China is kicking out more than half the world’s bitcoin miners – and a whole lot of them could be headed to Texas
China has long been home to more than half the world’s bitcoin miners, but now, Beijing wants them out ASAP.
In May, the government called for a severe crackdown on bitcoin mining and trading, setting off what’s being dubbed in crypto circles as “the great mining migration.” This exodus is underway now, and it could be a game changer for Texas.
Mining is the energy-intensive process which both creates new coins and maintains a log of all transactions of existing digital tokens.
Despite a lack of reserves that caused days-long blackouts last winter, Texas often has some of the world’s lowest energy prices, and its share of renewables is growing over time, with 20% of its power coming from wind as of 2019. It has a deregulated power grid that lets customers choose between power providers, and crucially, its political leaders are very pro-crypto – dream conditions for a miner looking for a kind welcome and cheap energy sources.
“You are going to see a dramatic shift over the next few months,” said Brandon Arvanaghi, previously a security engineer at crypto exchange Gemini. “We have governors like Greg Abbott in Texas who are promoting mining. It is going to become a real industry in the United States, which is going to be incredible.”
China’s mining dominance
2021 data for the global distribution of mining power is not yet available, but past estimates have shown that 65% to 75% of the world’s bitcoin mining happened in China – mostly in four Chinese provinces: Xinjiang, Inner Mongolia, Sichuan, and Yunnan. Sichuan and Yunnan’s hydropower make them renewable energy meccas, while Xinjiang and Inner Mongolia are home to many of China’s coal plants.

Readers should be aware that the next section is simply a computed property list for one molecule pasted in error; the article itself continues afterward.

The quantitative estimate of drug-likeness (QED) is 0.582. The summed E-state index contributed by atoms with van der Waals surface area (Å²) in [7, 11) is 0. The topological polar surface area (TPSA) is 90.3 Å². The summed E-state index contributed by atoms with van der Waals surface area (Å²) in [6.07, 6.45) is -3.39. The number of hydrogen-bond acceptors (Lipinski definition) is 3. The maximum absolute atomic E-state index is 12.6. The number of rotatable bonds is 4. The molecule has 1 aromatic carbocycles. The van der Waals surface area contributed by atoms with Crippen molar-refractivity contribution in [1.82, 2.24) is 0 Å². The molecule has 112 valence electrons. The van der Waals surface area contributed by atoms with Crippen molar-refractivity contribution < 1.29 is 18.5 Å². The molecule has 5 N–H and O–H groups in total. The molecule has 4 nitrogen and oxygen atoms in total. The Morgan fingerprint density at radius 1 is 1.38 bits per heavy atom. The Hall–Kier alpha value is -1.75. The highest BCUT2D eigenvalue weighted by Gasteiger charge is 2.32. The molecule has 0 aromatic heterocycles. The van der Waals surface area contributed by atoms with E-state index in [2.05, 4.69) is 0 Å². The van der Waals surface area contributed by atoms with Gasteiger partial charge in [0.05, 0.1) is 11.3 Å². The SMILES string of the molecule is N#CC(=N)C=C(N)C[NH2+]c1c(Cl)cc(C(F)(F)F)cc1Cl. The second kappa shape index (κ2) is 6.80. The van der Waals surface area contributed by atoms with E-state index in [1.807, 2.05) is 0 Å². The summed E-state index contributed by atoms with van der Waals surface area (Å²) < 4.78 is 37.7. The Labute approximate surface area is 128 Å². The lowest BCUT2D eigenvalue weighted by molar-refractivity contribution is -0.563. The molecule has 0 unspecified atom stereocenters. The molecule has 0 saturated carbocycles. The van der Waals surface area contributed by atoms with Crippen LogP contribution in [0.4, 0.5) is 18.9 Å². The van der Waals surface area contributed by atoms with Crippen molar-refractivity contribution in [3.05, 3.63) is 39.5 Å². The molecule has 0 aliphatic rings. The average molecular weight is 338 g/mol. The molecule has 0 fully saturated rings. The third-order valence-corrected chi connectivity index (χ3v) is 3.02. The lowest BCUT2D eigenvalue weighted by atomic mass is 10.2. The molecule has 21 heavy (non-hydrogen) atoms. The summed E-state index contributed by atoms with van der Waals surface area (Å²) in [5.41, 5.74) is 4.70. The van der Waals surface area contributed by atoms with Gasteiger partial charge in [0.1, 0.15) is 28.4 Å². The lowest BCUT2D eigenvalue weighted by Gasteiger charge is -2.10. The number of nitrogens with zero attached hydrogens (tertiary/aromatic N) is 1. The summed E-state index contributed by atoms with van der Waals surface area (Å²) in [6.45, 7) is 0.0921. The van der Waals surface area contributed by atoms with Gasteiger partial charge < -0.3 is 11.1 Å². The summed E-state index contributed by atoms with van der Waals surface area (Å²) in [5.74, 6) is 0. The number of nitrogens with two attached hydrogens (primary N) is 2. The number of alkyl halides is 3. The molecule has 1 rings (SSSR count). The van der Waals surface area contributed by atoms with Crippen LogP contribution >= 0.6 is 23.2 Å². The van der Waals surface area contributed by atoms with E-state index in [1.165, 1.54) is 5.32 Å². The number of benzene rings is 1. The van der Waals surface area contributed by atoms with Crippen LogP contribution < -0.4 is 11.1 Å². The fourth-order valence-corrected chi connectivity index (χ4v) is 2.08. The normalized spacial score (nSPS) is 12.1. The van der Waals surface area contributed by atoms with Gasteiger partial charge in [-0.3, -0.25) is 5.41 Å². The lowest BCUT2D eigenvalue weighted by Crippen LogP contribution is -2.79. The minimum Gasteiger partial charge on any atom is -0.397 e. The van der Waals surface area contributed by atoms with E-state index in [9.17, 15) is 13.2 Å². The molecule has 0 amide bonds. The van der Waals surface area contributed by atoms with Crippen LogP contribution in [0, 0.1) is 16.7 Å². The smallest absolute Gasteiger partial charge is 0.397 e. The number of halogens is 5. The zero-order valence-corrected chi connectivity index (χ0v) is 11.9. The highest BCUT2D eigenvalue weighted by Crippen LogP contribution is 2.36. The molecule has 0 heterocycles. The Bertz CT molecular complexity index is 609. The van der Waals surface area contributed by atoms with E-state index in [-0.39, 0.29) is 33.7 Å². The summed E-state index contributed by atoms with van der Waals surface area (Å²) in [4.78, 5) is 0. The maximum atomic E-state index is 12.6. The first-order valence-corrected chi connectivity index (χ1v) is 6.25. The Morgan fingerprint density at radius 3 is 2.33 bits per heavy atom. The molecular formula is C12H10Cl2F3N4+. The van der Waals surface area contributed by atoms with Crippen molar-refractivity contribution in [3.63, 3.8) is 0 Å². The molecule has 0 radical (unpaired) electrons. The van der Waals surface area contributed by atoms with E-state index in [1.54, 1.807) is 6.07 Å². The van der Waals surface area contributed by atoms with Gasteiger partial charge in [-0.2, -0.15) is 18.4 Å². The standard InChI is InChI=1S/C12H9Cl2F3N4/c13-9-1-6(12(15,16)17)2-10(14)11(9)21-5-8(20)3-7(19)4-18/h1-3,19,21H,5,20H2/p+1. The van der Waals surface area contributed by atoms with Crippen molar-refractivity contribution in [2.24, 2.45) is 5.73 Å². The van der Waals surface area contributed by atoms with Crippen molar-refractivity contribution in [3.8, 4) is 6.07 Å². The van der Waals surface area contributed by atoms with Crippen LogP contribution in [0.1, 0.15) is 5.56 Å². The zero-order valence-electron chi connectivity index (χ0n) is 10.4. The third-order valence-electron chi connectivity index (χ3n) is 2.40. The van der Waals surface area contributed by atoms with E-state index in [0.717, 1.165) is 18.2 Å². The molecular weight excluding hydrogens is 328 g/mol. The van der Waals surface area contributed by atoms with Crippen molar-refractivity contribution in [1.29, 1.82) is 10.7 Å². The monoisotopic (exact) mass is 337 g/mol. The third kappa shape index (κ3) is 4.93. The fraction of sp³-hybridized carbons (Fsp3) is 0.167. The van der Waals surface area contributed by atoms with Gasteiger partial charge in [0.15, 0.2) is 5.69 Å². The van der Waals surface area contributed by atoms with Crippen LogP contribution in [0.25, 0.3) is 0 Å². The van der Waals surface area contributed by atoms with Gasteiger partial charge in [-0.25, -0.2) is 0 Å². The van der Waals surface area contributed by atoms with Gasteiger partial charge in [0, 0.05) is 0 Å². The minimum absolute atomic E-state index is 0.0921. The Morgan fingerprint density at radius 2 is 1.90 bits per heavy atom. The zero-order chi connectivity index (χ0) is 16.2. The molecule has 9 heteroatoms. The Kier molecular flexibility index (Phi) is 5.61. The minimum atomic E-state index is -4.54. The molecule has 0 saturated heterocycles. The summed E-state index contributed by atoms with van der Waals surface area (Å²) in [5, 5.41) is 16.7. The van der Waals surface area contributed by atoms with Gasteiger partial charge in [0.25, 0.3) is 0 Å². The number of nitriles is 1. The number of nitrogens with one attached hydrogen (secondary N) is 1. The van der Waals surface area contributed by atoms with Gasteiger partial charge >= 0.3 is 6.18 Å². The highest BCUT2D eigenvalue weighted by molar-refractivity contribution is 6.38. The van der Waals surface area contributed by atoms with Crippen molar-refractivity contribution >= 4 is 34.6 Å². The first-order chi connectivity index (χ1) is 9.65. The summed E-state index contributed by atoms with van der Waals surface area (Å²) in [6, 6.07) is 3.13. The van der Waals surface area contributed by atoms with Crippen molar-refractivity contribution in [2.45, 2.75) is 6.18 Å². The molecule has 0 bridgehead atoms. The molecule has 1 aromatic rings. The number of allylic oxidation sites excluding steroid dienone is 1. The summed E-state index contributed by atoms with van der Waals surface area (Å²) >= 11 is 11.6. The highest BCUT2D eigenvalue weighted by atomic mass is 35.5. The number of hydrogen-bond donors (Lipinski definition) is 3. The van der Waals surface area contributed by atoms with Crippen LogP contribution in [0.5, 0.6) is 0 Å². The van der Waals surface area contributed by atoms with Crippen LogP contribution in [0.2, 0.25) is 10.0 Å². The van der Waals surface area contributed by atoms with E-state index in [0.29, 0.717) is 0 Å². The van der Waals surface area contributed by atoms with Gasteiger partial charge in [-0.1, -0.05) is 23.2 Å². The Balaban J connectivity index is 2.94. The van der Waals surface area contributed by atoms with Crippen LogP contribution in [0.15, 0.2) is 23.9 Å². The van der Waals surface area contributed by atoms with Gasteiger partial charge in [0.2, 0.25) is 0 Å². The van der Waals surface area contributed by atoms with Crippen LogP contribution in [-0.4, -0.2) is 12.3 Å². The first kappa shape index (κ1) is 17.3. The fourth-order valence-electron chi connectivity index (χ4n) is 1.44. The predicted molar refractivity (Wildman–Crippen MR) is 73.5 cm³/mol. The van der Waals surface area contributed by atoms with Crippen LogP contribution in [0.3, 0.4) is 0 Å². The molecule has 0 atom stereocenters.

The drawdown in miners has already begun in Inner Mongolia. After failing to meet Beijing’s climate targets, province leaders decided to give bitcoin miners two months to clear out, explicitly blaming its energy misses on crypto mines.
Castle Island Ventures founding partner Nic Carter says that while it’s not totally clear how China will handle next steps, it a phased rollout is likely. “It seems like we’re going from policy statement to actual implementation in relatively short order,” he said.
The way this exodus is measured is by looking at hashrate, an industry term used to describe the computing power of all miners in the bitcoin network.
“Given the drop in hashrate, it appears likely that installations are being turned off throughout the country,” continued Carter, who also thinks that probably 50 to 60% of bitcoin’s entire hashrate will ultimately leave China.
Although China’s announcement hasn’t been cemented in policy, that isn’t stopping miners like Alejandro De La Torre from cutting their losses and making an exit.
“We do not want to face every single year, some sort of new ban coming in China,” said De La Torre, vice president of Hong Kong-headquartered mining pool, Poolin. “So we’re trying to diversify our global mining hashrate, and that’s why we are moving to the United States and to Canada.”
One of bitcoin’s greatest features is that it is totally location agnostic. Miners only require an internet connection, unlike other industries that must be relatively close to their end users.